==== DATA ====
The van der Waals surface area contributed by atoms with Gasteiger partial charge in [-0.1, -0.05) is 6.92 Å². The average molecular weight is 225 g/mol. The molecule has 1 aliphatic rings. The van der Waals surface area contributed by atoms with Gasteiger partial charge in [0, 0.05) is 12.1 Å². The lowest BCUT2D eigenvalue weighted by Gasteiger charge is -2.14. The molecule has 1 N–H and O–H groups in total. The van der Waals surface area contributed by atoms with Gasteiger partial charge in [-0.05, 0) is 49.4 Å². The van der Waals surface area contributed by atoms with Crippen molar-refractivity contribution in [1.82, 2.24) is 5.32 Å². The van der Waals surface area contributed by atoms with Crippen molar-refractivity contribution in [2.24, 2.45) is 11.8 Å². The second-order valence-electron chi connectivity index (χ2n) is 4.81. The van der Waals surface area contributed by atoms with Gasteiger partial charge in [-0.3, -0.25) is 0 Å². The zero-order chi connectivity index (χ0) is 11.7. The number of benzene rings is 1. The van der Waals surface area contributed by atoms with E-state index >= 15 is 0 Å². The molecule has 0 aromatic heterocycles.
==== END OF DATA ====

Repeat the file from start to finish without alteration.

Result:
The van der Waals surface area contributed by atoms with Gasteiger partial charge in [-0.1, -0.05) is 6.92 Å². The average molecular weight is 225 g/mol. The molecule has 1 aliphatic rings. The van der Waals surface area contributed by atoms with Gasteiger partial charge in [0, 0.05) is 12.1 Å². The lowest BCUT2D eigenvalue weighted by Gasteiger charge is -2.14. The molecule has 1 N–H and O–H groups in total. The van der Waals surface area contributed by atoms with Gasteiger partial charge in [-0.05, 0) is 49.4 Å². The van der Waals surface area contributed by atoms with Crippen molar-refractivity contribution in [1.82, 2.24) is 5.32 Å². The van der Waals surface area contributed by atoms with Crippen molar-refractivity contribution in [2.24, 2.45) is 11.8 Å². The second-order valence-electron chi connectivity index (χ2n) is 4.81. The van der Waals surface area contributed by atoms with Gasteiger partial charge in [-0.3, -0.25) is 0 Å². The zero-order chi connectivity index (χ0) is 11.7. The number of benzene rings is 1. The van der Waals surface area contributed by atoms with E-state index >= 15 is 0 Å². The molecule has 0 aromatic heterocycles.